Much to the shock of the Egyptian public, Sherif El Shobashy - a renowned Egyptian journalist and author - published an invitation on his blog two days ago for all veiled women to gather in Tahrir square in downtown Cairo and take their veils off, in a symbolic defiant act against what he called “political Islam.”
Sherif El Shobashy had in the past worked for five years at UNESCO in Paris, and was in charge of Al Ahram office also in France between 1985 and 2002, until he chose to return to Egypt and head the Cairo international film festival between 2002 and 2005.He later left the festival, citing difficulties with funding the event.
Following the Jan. 25 2011 Tahrir protests, social media campaigns urged the transitional government to appoint El Shobashy as a minister of culture. He later declined and explained that his work as a journalist is constantly evolving and he didn’t wish to interrupt this.
Joining El Shobashy in his calls for women to abandon the Islamic veil is Islamic scholar Islam Behery, whose views have been disputed by many among both the general public and the Al Azhar sheikhs. Behery claims the veil has no grounds in Islam, and that it was imposed on Egyptian women forcibly by the Wahhabi ideology emanating from Saudi Arabia. Islam Behery has a masters degree in the History of Islam from Wales University, and worked in the Islamic Studies center of Al Youm Al Sabea between 2007 and 2011, which is now one of the newspapers condemning his views.
Behery has a TV talk show called “With Islam Behery” on Cairo Central TV (Al Kahera Wal Nas in Arabic) in which he dissects rather delicate Islamic principles and explains them in his own fashion. “For 30 years posters inviting women to cover up flooded the streets and even public transportation, if we claim to have a democratic atmosphere, why is it acceptable to push women to wear the veil, but not acceptable when merely inviting them to take it off,” said El Shobashy in a TV interview one day after the blog post. He added that “linking the veil with chastity is a wrong assumption, because 99% of prostitutes in Egypt are veiled”.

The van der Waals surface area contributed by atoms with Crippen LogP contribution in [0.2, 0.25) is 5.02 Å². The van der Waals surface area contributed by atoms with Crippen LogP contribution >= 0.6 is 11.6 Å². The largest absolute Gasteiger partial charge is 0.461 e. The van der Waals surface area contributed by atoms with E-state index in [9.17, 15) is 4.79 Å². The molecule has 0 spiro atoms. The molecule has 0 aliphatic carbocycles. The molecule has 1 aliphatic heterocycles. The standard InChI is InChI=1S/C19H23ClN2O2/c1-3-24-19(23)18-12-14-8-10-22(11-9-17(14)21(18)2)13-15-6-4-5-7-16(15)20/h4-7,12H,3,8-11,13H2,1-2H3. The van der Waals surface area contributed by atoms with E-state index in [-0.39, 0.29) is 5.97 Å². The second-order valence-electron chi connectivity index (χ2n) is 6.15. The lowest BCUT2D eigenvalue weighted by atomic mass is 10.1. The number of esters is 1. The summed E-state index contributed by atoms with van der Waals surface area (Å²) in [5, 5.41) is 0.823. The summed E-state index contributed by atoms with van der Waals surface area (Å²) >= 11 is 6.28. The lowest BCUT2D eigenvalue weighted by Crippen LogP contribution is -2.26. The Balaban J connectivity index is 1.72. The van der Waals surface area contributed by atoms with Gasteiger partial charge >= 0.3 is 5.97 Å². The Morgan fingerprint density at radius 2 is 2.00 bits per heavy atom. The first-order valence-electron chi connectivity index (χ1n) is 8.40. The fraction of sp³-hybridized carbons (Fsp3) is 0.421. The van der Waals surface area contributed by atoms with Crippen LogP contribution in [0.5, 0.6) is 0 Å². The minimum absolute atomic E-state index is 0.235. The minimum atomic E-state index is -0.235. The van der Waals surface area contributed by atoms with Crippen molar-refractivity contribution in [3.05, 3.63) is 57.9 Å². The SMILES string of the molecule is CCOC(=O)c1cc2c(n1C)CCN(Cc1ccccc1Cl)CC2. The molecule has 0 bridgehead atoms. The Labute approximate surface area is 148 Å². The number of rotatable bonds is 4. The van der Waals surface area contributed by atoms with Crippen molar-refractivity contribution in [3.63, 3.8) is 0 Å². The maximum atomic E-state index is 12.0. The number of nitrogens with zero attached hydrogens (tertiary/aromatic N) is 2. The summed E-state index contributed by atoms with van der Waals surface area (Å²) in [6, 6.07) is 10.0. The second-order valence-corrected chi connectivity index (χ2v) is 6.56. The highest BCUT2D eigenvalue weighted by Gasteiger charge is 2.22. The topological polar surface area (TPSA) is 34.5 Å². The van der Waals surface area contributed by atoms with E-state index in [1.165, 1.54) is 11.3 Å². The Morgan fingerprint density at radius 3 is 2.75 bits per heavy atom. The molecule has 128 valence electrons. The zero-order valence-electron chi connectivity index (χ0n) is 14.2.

This comment caused an unrivaled uproar in all media outlets, producing a heated debate that is expected to last longer than usual.
TV show hosts such as Mahmoud Saad and Gaber Al Karmouty were very vocal in their opinions regarding Shobashy’s comments, criticizing El Shobashy for not fighting against bribery or helping the community in a more fruitful way rather than attacking the veil. Sherif El Shobashy is one of the writers who criticized famous Egyptian actress Hanan Turk when she wore the veil and retreated from the spotlight, saying “Hanan Turk’s veil is not cause for celebration, an artist like her cutting her brilliant career in short is not something to be happy about.”
Conservative sectors are calling for Al Azhar University professors to contain “the maxed out frenzy” that is the veil debate. Al Azhar is one of the greatest and oldest Islamic institutes of the world. Its dean, the Grand Imam Ahmad El Tayeb, was rumored to have resigned yesterday because of the “institution’s inability or late rebuttals” over the veil conundrum.
These speculations have been shot down by El Tayeb’s spokesperson, who said constant attempts to belittle Al Azhar will fail and Imam El Tayeb is doing the best he can to serve Islam and Egypt. Egyptian Independent News channel CBC held a debate yesterday featuring Islam Behery, Azhar Scholar Osama El Azhary and Yemeni Islamic preacher Alhabib Ali Al Jafry, lasting nearly three hours.
The topic of the debate was “the general understanding of contemporary scholars of Islam.” Behery claims most if not all Islamic scholars including Al Bukhary are largely mistaken in the understanding and interpretation of a wide array of topics regarding Islam, which supposedly “brought religion to be misunderstood by non-Muslims and hence feared and associated with terrorism.”
The comment that was met by the furious reactions of the Azhar sheikhs, including Egypt’s former grand mufti Ali Gomaa, who called Behery “ignorant, arrogant and ill-mannered.”. Close monitoring of social media in Egypt shows a great division in comments following the episode. However, most TV channels and news websites opted to take Al Azhary’s side, out of a fear of associating the liberal opinions being associated with current Egyptian President Abdul Fattah El Sisi, who many on social media are calling for him to intercept.